To the citizens of Enumclaw and Enumclaw City Council Members,
Let us not overstate the year of 2020 and all that we have experienced. And it is not yet over even as the year 2020 draws to a close. These issues are expected to carry over into 2021. In case you have been in a cocoon I am speaking mainly of COVID and the surrounding problems that have affected every aspect of our community. Economically, schools, employment, visiting family and friends. The list can be quite long and I do not wish to burn through several trees of printing reams of paper explaining what we already know.
Let’s not forget the important issue of social justice our country has been confronting and the efforts to work for change that continues by several traditional organizations and cities. The awakening is healthy to a democracy to assure that all are equal. The conversation and action will continue.
Wildfires and smoke. Having a fire outside of Enumclaw at milepost 30 on Hwy 410 was getting to close for our community. Air quality and health alerts were a daily view online in hopes things were improving. With fire crews from several departments including those from Enumclaw, all welcomed the rain to assist in diminishing these fires. We thank each of those fire fighters on what they did in keeping our city safe.
Our community has endured quite a bit collectively and I would add ‘Stay optimistic as All Things Must Pass’, to borrow a title from George Harrison. You know one of The Beatles.
And now for something completely different, the budget for 2021.
As in past years the City of Enumclaw’s budget process began on July 1st. Publication of the city’s budget was completed on October 1st. Council workshops start on Monday, October 5th, with consecutive Monday workshops with hopes to conclude on Monday, October 26. Many difficult and important decisions will be discussed and determined as requests were gathered from city departments, administration and outside agencies.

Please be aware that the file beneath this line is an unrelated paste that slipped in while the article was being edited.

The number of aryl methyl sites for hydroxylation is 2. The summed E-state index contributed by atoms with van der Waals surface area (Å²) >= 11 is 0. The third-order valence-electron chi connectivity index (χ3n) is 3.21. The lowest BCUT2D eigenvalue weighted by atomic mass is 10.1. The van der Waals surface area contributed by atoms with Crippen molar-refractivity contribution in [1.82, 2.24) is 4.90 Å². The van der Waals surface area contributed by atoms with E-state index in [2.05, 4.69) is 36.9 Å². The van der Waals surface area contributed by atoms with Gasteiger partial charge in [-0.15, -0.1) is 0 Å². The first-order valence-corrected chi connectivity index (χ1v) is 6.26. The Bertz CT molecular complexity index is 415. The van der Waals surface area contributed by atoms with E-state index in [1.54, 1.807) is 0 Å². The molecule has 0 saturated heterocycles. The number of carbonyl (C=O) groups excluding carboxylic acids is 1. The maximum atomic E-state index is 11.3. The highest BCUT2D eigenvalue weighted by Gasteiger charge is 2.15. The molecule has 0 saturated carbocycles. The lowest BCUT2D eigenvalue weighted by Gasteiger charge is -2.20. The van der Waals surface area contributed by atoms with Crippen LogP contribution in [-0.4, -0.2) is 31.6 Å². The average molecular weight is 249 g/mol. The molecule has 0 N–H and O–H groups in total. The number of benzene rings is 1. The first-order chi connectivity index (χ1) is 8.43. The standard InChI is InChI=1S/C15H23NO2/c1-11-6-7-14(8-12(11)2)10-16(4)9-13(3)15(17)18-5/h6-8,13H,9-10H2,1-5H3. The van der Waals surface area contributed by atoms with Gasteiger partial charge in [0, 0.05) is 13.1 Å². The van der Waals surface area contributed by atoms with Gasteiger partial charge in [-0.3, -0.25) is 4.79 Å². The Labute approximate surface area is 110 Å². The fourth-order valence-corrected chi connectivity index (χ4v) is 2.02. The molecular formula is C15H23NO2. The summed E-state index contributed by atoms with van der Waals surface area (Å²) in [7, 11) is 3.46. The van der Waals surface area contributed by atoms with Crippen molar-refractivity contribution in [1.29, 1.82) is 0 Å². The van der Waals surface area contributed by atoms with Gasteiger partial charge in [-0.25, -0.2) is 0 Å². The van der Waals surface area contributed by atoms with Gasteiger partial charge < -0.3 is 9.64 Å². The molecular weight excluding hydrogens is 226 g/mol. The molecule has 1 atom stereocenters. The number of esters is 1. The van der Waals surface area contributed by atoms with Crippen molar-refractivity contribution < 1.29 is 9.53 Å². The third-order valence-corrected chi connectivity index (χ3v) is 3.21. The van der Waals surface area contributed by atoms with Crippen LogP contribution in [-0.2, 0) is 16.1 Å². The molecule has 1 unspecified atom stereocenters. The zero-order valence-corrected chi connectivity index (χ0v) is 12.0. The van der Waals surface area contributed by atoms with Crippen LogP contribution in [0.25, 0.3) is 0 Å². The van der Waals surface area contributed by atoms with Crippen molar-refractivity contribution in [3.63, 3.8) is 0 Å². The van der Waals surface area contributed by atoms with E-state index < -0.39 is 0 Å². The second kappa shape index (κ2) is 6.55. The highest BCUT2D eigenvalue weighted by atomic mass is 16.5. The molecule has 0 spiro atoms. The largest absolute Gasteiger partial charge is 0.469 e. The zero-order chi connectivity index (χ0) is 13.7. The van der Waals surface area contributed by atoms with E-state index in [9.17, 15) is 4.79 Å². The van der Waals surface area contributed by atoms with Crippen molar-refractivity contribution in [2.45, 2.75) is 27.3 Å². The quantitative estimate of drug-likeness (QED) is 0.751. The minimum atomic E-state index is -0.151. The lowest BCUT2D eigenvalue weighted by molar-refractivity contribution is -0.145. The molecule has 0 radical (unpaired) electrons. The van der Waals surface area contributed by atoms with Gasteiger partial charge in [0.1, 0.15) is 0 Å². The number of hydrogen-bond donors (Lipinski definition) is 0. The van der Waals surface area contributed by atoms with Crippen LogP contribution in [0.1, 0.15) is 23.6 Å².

This year I am recommending that we approach our city’s budget with caution. We must continue to be nimble enough to react to declining revenues with minimizing pain to citizens and services that the city provides. Preparing a budget that factors this into the revenue and expenditures now, will provide less of an impact if the worst occurs in the coming months. That is not to say that all projects are set on a shelf. It is recommended that these are taken individually and reviewed on how they will provide a better environment for those it will affect now and in the future.
Sales tax is one of the key ingredients that could be the swing factor in our city’s budget in 2021. Will certain sectors in the city continue to outperform from past months and years? Will other key contributors start to level off or even decline that could have a significant impact on city revenue? Will our city’s property tax revenue increase with the additional homes built? Any or all occurring declines with revenue in the later months of 2020 or early part of 2021 will determine how the city may need to adjust department and other expenditure requests to keep a balanced budget.